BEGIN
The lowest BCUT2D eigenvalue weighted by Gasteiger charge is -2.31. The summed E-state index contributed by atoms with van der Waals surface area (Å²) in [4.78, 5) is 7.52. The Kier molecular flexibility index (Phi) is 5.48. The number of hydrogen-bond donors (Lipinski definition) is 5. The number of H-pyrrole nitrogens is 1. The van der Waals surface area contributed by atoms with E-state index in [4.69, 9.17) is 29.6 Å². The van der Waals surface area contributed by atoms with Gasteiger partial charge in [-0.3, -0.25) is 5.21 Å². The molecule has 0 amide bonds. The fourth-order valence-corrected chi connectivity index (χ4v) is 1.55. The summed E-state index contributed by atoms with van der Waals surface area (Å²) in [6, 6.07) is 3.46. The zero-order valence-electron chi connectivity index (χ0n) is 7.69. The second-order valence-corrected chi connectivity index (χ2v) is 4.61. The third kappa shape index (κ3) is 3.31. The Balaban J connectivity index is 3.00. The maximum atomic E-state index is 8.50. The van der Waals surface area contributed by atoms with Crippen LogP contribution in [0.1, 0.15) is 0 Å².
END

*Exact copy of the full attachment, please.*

The lowest BCUT2D eigenvalue weighted by Gasteiger charge is -2.31. The summed E-state index contributed by atoms with van der Waals surface area (Å²) in [4.78, 5) is 7.52. The Kier molecular flexibility index (Phi) is 5.48. The number of hydrogen-bond donors (Lipinski definition) is 5. The number of H-pyrrole nitrogens is 1. The van der Waals surface area contributed by atoms with E-state index in [4.69, 9.17) is 29.6 Å². The van der Waals surface area contributed by atoms with Gasteiger partial charge in [-0.3, -0.25) is 5.21 Å². The molecule has 0 amide bonds. The fourth-order valence-corrected chi connectivity index (χ4v) is 1.55. The summed E-state index contributed by atoms with van der Waals surface area (Å²) in [6, 6.07) is 3.46. The zero-order valence-electron chi connectivity index (χ0n) is 7.69. The second-order valence-corrected chi connectivity index (χ2v) is 4.61. The third kappa shape index (κ3) is 3.31. The Balaban J connectivity index is 3.00. The maximum atomic E-state index is 8.50. The van der Waals surface area contributed by atoms with Crippen LogP contribution in [0.1, 0.15) is 0 Å².